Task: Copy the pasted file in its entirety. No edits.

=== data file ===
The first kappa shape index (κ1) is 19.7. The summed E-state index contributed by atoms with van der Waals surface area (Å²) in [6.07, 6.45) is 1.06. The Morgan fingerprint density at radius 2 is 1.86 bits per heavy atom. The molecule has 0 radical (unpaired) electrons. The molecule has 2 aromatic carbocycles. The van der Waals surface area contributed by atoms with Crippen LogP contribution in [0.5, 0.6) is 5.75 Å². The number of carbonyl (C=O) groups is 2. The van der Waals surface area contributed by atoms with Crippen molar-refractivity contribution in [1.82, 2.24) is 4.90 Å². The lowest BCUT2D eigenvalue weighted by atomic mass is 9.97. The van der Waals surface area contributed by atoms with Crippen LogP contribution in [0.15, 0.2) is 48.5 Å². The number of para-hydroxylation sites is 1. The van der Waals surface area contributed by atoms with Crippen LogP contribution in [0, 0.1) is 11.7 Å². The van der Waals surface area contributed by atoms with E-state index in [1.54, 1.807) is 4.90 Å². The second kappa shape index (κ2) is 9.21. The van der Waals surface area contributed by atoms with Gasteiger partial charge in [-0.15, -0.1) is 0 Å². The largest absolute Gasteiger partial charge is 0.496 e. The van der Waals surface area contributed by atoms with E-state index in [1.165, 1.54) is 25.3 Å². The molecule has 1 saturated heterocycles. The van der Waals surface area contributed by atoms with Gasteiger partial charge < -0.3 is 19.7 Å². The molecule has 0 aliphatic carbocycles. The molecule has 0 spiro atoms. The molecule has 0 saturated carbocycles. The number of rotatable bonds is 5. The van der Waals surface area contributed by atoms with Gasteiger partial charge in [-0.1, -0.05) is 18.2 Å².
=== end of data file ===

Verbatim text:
The first kappa shape index (κ1) is 19.7. The summed E-state index contributed by atoms with van der Waals surface area (Å²) in [6.07, 6.45) is 1.06. The Morgan fingerprint density at radius 2 is 1.86 bits per heavy atom. The molecule has 0 radical (unpaired) electrons. The molecule has 2 aromatic carbocycles. The van der Waals surface area contributed by atoms with Crippen LogP contribution in [0.5, 0.6) is 5.75 Å². The number of carbonyl (C=O) groups is 2. The van der Waals surface area contributed by atoms with Crippen molar-refractivity contribution in [1.82, 2.24) is 4.90 Å². The lowest BCUT2D eigenvalue weighted by atomic mass is 9.97. The van der Waals surface area contributed by atoms with Crippen LogP contribution in [0.15, 0.2) is 48.5 Å². The number of para-hydroxylation sites is 1. The van der Waals surface area contributed by atoms with Crippen LogP contribution in [0, 0.1) is 11.7 Å². The van der Waals surface area contributed by atoms with E-state index in [1.54, 1.807) is 4.90 Å². The second kappa shape index (κ2) is 9.21. The van der Waals surface area contributed by atoms with Gasteiger partial charge in [-0.15, -0.1) is 0 Å². The largest absolute Gasteiger partial charge is 0.496 e. The van der Waals surface area contributed by atoms with E-state index in [1.165, 1.54) is 25.3 Å². The molecule has 1 saturated heterocycles. The van der Waals surface area contributed by atoms with Gasteiger partial charge < -0.3 is 19.7 Å². The molecule has 0 aliphatic carbocycles. The molecule has 0 spiro atoms. The molecule has 0 saturated carbocycles. The number of rotatable bonds is 5. The van der Waals surface area contributed by atoms with Gasteiger partial charge in [-0.1, -0.05) is 18.2 Å².